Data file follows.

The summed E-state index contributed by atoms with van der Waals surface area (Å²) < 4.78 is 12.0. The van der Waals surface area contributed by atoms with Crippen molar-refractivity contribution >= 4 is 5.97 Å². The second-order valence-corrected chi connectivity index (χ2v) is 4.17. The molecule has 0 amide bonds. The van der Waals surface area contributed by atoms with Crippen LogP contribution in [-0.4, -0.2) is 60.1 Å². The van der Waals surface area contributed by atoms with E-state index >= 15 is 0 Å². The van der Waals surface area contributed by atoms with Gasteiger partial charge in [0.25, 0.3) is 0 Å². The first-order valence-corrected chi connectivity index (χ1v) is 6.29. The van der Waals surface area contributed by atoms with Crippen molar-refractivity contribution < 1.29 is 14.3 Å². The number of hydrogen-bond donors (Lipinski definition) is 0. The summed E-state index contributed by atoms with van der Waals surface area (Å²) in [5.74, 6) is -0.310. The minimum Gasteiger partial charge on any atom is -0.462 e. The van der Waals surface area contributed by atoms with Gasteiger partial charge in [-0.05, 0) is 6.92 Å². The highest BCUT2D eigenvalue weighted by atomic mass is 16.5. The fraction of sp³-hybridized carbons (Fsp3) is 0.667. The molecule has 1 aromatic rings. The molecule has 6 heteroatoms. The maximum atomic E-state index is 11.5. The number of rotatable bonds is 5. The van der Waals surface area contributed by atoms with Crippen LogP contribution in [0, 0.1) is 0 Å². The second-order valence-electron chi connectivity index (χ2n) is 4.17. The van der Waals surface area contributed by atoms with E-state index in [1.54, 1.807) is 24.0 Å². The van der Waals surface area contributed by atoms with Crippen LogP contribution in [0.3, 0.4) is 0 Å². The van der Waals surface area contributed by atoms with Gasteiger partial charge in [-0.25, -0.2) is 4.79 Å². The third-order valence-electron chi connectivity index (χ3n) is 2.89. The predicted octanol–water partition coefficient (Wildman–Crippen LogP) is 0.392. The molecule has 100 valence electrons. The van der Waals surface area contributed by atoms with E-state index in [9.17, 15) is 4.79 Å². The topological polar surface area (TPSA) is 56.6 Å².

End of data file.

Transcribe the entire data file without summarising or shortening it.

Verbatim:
The summed E-state index contributed by atoms with van der Waals surface area (Å²) < 4.78 is 12.0. The van der Waals surface area contributed by atoms with Crippen molar-refractivity contribution >= 4 is 5.97 Å². The second-order valence-corrected chi connectivity index (χ2v) is 4.17. The molecule has 0 amide bonds. The van der Waals surface area contributed by atoms with Crippen LogP contribution in [-0.4, -0.2) is 60.1 Å². The van der Waals surface area contributed by atoms with E-state index >= 15 is 0 Å². The van der Waals surface area contributed by atoms with Gasteiger partial charge in [0.25, 0.3) is 0 Å². The first-order valence-corrected chi connectivity index (χ1v) is 6.29. The van der Waals surface area contributed by atoms with Crippen molar-refractivity contribution < 1.29 is 14.3 Å². The number of hydrogen-bond donors (Lipinski definition) is 0. The summed E-state index contributed by atoms with van der Waals surface area (Å²) in [5.74, 6) is -0.310. The minimum Gasteiger partial charge on any atom is -0.462 e. The van der Waals surface area contributed by atoms with Gasteiger partial charge in [-0.05, 0) is 6.92 Å². The highest BCUT2D eigenvalue weighted by atomic mass is 16.5. The fraction of sp³-hybridized carbons (Fsp3) is 0.667. The molecule has 1 aromatic rings. The molecule has 6 heteroatoms. The maximum atomic E-state index is 11.5. The number of rotatable bonds is 5. The van der Waals surface area contributed by atoms with Crippen LogP contribution in [0, 0.1) is 0 Å². The second-order valence-electron chi connectivity index (χ2n) is 4.17. The van der Waals surface area contributed by atoms with E-state index in [1.54, 1.807) is 24.0 Å². The van der Waals surface area contributed by atoms with Crippen LogP contribution in [0.3, 0.4) is 0 Å². The van der Waals surface area contributed by atoms with Gasteiger partial charge in [-0.25, -0.2) is 4.79 Å². The third-order valence-electron chi connectivity index (χ3n) is 2.89. The predicted octanol–water partition coefficient (Wildman–Crippen LogP) is 0.392. The molecule has 100 valence electrons. The van der Waals surface area contributed by atoms with E-state index in [9.17, 15) is 4.79 Å². The topological polar surface area (TPSA) is 56.6 Å².